On New Year’s Day, 49 CE, Claudius married his niece, Agrippina “the Younger”, a sister of Caligula. Technically, this was incest under Roman law, but the Senate obligingly made a special exception for the emperor. She was only the third Roman woman to be granted the title of Augusta (the other two were Livia Drusilla, wife of Augustus, and Antonia, mother of Claudius).

Agrippina Junior and Nero, Augusta, 50-59, and as Caesar, 50-54, respectively. Denarius (Silver, 20 mm, 3.62 g, 5 h), struck under Claudius, Rome, 50-54. AGRIPPINAE AVGVSTAE Draped bust of Agrippina Junior to right, wearing crown of corn-ears, and with her hair hanging down in a long plait behind her neck. Rev. NERO CLAVD CAES DRVSVS GERM PRINC IVVENT Bareheaded and draped bust of Nero to left. BMC 82 (Claudius). Cohen 5. RIC I 75 (Claudius). Very rare. With elegant and serene portraits. Nomos AG > obolos 15 24 May 2020 Lot: 768. Realized: 1,100 CHF (approx. $1,133).

Her portrait appears on the reverse of a magnificent aureus (c. 50-54 CE)[16]. Agrippina used her well-honed skills at palace intrigue to ensure the succession of her son Nero, who was adopted by Claudius. She ruthlessly and systematically eliminated any rivals for the throne, as well as their supporters. Mother and son appear together on a denarius from this period[17]; poor old Claudius isn’t even mentioned.

When Claudius died on October 13, 54 CE, it was widely suspected that Agrippina had poisoned him with a dish of mushrooms. Nero reportedly later joked that “mushrooms were the food of the gods, since by eating them Claudius became a god.”

Claudius the God

Divus Claudius, died 54. Aureus (Gold, 19 mm, 7.49 g, 5 h), Lugdunum, struck under Nero, October-December 54. DIVVS CLAVDIVS AVGVSTVS Laureate head of Divus Claudius to left. Rev. EX S C Slow quadriga right, with tensa (car) in form of a small temple, Antike Kunst (1967), 487 (this coin). BMC 4. Calicó 354a. Cohen 31. RIC 4. Very rare. A beautiful piece and unusually attractive for this difficult issue. Leu Numismatik AG > Auction 8 23 October 2021 Lot: 294 realized: 9,000 CHF (approx. $9,826).

Nero was just 16 years old when he became emperor. He married his stepsister Claudia Octavia and had the Senate declare the deceased Claudius to be a god. This honor had previously been bestowed only on Augustus and Julius Caesar. A rare gold aureus commemorates this with a dignified left-facing portrait, and the inscription DIVVS CLAVDIVS AVGVSTVS (“Emperor Claudius the God”)[18]. On the reverse, a funeral cart in the form of a temple drawn by four horses bears the ashes of Claudius, which were interred in the Mausoleum of Augustus[19].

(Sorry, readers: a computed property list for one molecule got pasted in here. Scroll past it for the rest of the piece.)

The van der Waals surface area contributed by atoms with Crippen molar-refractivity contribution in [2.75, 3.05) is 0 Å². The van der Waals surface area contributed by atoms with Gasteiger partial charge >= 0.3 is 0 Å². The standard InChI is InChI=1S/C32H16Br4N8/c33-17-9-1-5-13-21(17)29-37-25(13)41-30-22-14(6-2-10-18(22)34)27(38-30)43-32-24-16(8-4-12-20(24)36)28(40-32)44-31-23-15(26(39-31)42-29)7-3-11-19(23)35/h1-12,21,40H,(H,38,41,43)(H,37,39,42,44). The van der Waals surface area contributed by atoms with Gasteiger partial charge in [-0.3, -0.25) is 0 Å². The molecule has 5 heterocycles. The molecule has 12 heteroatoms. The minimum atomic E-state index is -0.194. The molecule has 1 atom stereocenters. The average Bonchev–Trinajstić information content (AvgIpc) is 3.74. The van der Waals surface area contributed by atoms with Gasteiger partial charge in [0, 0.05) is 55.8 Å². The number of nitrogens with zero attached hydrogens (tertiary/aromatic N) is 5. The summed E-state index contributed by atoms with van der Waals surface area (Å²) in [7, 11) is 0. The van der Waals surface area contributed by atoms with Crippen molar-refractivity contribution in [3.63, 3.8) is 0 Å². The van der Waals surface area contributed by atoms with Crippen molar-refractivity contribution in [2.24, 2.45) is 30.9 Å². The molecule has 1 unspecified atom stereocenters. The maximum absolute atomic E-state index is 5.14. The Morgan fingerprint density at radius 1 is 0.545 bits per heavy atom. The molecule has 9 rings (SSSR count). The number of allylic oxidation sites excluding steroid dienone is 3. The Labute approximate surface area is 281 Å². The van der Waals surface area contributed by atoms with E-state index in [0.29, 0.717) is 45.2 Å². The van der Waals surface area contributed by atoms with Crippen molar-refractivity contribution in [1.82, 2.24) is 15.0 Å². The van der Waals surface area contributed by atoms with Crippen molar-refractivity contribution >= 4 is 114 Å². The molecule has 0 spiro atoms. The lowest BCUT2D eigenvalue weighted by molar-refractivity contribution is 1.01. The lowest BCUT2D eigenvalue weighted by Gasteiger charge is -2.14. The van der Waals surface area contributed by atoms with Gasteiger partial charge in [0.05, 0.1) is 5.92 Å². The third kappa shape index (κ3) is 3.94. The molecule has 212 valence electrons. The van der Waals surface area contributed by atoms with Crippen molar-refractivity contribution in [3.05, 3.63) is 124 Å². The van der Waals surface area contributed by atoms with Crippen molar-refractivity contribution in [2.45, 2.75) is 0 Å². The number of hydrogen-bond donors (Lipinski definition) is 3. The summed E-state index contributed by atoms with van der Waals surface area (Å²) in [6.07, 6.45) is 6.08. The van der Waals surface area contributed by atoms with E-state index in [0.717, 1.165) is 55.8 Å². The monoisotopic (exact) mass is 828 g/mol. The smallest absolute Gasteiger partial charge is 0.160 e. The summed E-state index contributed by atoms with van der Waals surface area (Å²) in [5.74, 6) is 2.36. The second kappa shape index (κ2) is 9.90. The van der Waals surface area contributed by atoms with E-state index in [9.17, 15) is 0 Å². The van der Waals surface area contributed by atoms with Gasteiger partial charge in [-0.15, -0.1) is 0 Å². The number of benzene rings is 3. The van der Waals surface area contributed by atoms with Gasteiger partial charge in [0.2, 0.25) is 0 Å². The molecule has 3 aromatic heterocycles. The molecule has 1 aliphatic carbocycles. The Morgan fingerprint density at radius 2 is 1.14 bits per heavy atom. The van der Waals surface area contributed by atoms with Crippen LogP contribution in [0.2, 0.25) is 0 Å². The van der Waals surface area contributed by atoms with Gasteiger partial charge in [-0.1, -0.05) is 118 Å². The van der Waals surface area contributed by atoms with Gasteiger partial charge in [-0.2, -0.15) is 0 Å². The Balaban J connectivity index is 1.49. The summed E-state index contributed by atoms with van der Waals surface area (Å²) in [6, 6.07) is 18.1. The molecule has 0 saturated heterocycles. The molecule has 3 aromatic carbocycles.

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Notes

[1] https://en.wikipedia.org/wiki/I,_Claudius_(TV_series)

[2] Numismatic Genevensis Auction 13, November 15, 2021, Lot 6. Realized CHF 34,000 (about $36,872 USD; estimate CHF 20,000).

[3] Tauler & Fau Auction 73, 19 January 2021, Lot 435. Realized €1,300 (about $1,577 USD; estimate €1,600).

[4] https://en.wikipedia.org/wiki/Arch_of_Claudius_(British_victory)

[5] NAC Auction 125, June 23, 2021, Lot 629. Realized CHF 24,000 (about $26,178 USD; estimate CHF 20,000).

[6] Nomos Auction 21, November 21, 2020, Lot 299. Realized CHF 8,000 (about $8,769 USD; estimate CHF 6,000).

[7] Naville Auction 64, March 21, 2021, Lot 494. Realized £330 (about $458 USD; estimate £150).

[8] A Roman pound was 12 ounces, or about 326 grams.

[9] CNG Auction 118, September 13, 2021, Lot 983. Realized $375 USD (estimate $250).

[10] CNG Electronic Auction 499, September 1, 2021, Lot 385. Realized $170 USD (estimate $100).

[11] CNG Auction 118, 13 September 2021, Lot 978. Realized $5,000 USD (estimate $2,000).

[12] NAC Auction 72, May 16, 2013, Lot 597. Realized CHF 10,000 (about $10,422 USD; estimate CHF 7,500).

[13] His divorced his first wife, the famously tall Plautia Urgulanilla when he was 24. He married his second wife, Aelia Paetina in 28 CE and divorced her three years later. Among elite Romans, divorce was common.

[14] Nomos obolos 17, December 20, 2020, Lot 550. Realized CHF 280 (about $317 USD; estimate CHF 100).

[15] CNG Triton XXII, January 8, 2019, Lot 491. Realized $12,000 USD (estimate $7,500).

[16] NAC Auction 119, October 6, 2020, Lot 13. Realized CHF 32,000 (about $34,969 USD; estimate CHF 20,000).

[17] Nomos obolos 15, May 24, 2020, Lot 768. Realized CHF 1,100 (about $1,133 USD; estimate CHF 500).

[18] Leu Numismatik Auction 8, October 23, 2021, Lot 294. Realized CHF 9,000 (about $9,826 USD; estimate CHF 7,500).

[19] https://en.wikipedia.org/wiki/Mausoleum_of_Augustus
 

References

Berk, Harlan J. 100 Greatest Ancient Coins. Pelham, AL (2019)

Graves, Robert. I, Claudius. New York (1934)

–. Claudius the God. New York (1935)

Sear, David. Roman Coins and Their Values, Vol. I. London (2000)

Suetonius. The Twelve Caesars. Robert Graves, transl. New York (1957)

Tacitus. The Annals of Imperial Rome. Michael Grant, transl. New York (1956)

Vagi, David. Coinage and History of the Roman Empire (2 volumes). Sidney OH (1999)

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Mike Markowitz - CoinWeek Ancient Coin SeriesMike Markowitz is a member of the Ancient Numismatic Society of Washington. He has been a serious collector of ancient coins since 1993. He is a wargame designer, historian, and defense analyst. He has degrees in History from the University of Rochester, New York and Social Ecology from the University of California, Irvine. Born in New York City, he lives in Fairfax, Virginia.